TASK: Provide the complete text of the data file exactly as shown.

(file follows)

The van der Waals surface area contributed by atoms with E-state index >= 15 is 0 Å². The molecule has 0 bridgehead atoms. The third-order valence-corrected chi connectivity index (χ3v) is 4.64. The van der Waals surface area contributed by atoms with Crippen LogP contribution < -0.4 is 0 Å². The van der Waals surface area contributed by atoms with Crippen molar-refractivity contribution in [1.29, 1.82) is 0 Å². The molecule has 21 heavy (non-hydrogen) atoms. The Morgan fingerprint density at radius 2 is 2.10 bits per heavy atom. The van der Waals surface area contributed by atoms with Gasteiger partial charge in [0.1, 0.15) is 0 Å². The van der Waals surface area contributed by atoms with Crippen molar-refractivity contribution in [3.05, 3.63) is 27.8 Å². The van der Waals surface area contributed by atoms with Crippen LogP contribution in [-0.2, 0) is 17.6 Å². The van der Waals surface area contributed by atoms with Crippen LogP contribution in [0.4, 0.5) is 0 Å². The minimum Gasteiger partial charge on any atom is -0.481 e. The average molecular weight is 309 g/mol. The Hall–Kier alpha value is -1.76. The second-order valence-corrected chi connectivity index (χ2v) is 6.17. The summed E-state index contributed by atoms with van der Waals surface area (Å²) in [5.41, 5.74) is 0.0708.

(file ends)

The van der Waals surface area contributed by atoms with E-state index >= 15 is 0 Å². The molecule has 0 bridgehead atoms. The third-order valence-corrected chi connectivity index (χ3v) is 4.64. The van der Waals surface area contributed by atoms with Crippen LogP contribution < -0.4 is 0 Å². The van der Waals surface area contributed by atoms with Crippen molar-refractivity contribution in [1.29, 1.82) is 0 Å². The molecule has 21 heavy (non-hydrogen) atoms. The Morgan fingerprint density at radius 2 is 2.10 bits per heavy atom. The van der Waals surface area contributed by atoms with Gasteiger partial charge in [0.1, 0.15) is 0 Å². The van der Waals surface area contributed by atoms with Crippen molar-refractivity contribution in [3.05, 3.63) is 27.8 Å². The van der Waals surface area contributed by atoms with Crippen LogP contribution in [-0.2, 0) is 17.6 Å². The van der Waals surface area contributed by atoms with Crippen LogP contribution in [0.4, 0.5) is 0 Å². The minimum Gasteiger partial charge on any atom is -0.481 e. The average molecular weight is 309 g/mol. The Hall–Kier alpha value is -1.76. The second-order valence-corrected chi connectivity index (χ2v) is 6.17. The summed E-state index contributed by atoms with van der Waals surface area (Å²) in [5.41, 5.74) is 0.0708.